At the 2017 Sea Otter Classic, versatile drop bar bikes were a continuing story once again. While perspective consumers might argue over labels, and manufacturers attempt to differentiate with clever names and categorizations, cyclists who like mixed terrain riding have never had so many options.
Though not specifically for gravel, the new Focus Paralane is an adventure bike for country roads, to use the Germany company’s own terminology, but it’s no Country Road Bob. If you spend time categorizing bikes, and this might fit into a comfort road bike category, endurance road, or all road, competing with the Specialized Roubaix or the Trek Domane. We see it as a nice bike to maybe add to the stable if you like to ride your road bike off pavement, and it does have greater tire clearance than the aforementioned bikes.
The geometry is in between road racing and cyclocross, relatively tight despite the generous tire clearance, with 41.5mm chainstays and a 996mm wheelbase in a size M frame (that has a 547mm effective toptube). The bottom bracket drop is 75cm, a road standard. It’s a more gravel-oriented ride than the Cayo ridden by Jeremy Powers was riding in 2015.
Focus’ bikes are said to be produced in Germany, but of course when speaking about carbon, that might come down to how you define produced. Regardless, Focus’ frames boast elegant aesthetics with unique frame shapes and curves. Even the control line entry and exit points are not always usual. The Paralane is no exception with a carbon frame that has tire clearance up to 35mm. The seat tube is flattened with a thin fore-aft cross section and the chainstays are thin in the vertical dimension both to offer a more compliant ride over rough surfaces. The seatpost diameter is 25.4mm, with the small diameter and interrupted, hollow center adding more post flex for compliance.
The Paralane includes a set of fenders, though the bike we saw at the Sea Otter Classic 2017 had Schwalbe S-One Tubeless Easy tires that measure 30mm, and the fenders looked to quite close to the tires, suggesting larger tires would require removing the fenders—an easy task on the Paralane. The front fender’s stays fit into special mounts on the fork ends and offer a clean look and easy release should something get lodged in the fender, an event with reasonable likelihood especially when riding trails strewn with sticks and debris.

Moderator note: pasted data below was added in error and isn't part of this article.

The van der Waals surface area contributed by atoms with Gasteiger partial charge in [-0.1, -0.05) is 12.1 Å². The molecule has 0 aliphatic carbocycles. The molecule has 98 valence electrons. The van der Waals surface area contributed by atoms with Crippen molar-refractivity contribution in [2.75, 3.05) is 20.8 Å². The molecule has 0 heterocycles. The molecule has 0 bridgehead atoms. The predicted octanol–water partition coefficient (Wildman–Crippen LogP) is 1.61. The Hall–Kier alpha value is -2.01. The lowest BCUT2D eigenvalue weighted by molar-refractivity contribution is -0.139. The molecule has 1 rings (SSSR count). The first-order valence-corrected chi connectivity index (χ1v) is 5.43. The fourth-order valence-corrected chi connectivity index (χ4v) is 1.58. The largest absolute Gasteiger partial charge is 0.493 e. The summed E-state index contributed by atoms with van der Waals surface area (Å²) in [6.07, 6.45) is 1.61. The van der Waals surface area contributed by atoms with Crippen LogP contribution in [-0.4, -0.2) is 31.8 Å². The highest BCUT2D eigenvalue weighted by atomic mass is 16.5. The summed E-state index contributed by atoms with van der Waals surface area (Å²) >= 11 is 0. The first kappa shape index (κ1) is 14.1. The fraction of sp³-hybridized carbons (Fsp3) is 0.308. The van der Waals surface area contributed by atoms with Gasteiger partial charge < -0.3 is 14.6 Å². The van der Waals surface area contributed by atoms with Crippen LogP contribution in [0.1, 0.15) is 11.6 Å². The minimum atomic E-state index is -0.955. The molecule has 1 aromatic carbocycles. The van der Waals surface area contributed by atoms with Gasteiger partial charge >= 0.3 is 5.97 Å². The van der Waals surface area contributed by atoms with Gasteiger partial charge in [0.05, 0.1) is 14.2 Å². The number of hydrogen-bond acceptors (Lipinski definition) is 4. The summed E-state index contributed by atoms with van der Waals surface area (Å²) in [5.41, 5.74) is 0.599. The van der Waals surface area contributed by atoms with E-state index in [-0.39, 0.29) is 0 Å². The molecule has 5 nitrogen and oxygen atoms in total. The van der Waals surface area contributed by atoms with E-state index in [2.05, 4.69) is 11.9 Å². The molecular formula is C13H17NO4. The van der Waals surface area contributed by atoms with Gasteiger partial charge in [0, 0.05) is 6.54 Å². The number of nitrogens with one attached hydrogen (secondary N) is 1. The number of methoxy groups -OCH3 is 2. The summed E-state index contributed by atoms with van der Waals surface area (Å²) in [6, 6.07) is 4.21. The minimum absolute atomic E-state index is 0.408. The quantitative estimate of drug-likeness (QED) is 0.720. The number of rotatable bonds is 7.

The carbon Paralane has 12mm thru-axles front and rear with the RAT (Rapid Axle Technology), an open platform developed by Focus to make wheel changes a bit less tedious with thru-axles.
Several models of the Focus Paralane are available with a SRAM E-Tap equipped model at the top for $6750 complete with Fulcrum carbon wheels, showing that the Paralane is a performance oriented bike. The carbon Paralane has 6 models all the way down to a Tiagra equipped model, and there is an aluminum Paralane as well available in four models in Europe but not the U.S. currently.
The bike on display is a $3750 Factory model, with a parts mix and color scheme determined by one of the Focus employees. The Factory Paralane carbon is charcoal colored with day-glow graphics that matched with by the graphics of the Zipp Course 30 wheelset. The Factory build is Apex 1 HRD with a Fizik Antares saddle Schwalbe S-One 30mm tires on the Zipp Course 30 wheels.
It’s a bit odd to see a SRAM Apex model retail for $250 more than an Ultegra build, but the price is of course determined by more than just the drivetrain.
The company has a women’s model, called the Paralane Donna. Focus can’t be accused of just “pink it and shrink it” as the frame is the exact same frame offered in other models, just with “women-specific touch points.” It does have pink handlebar tape, however.
More info: focus-bikes.com
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Focus Paralane Factory Carbon Disc Photo Gallery: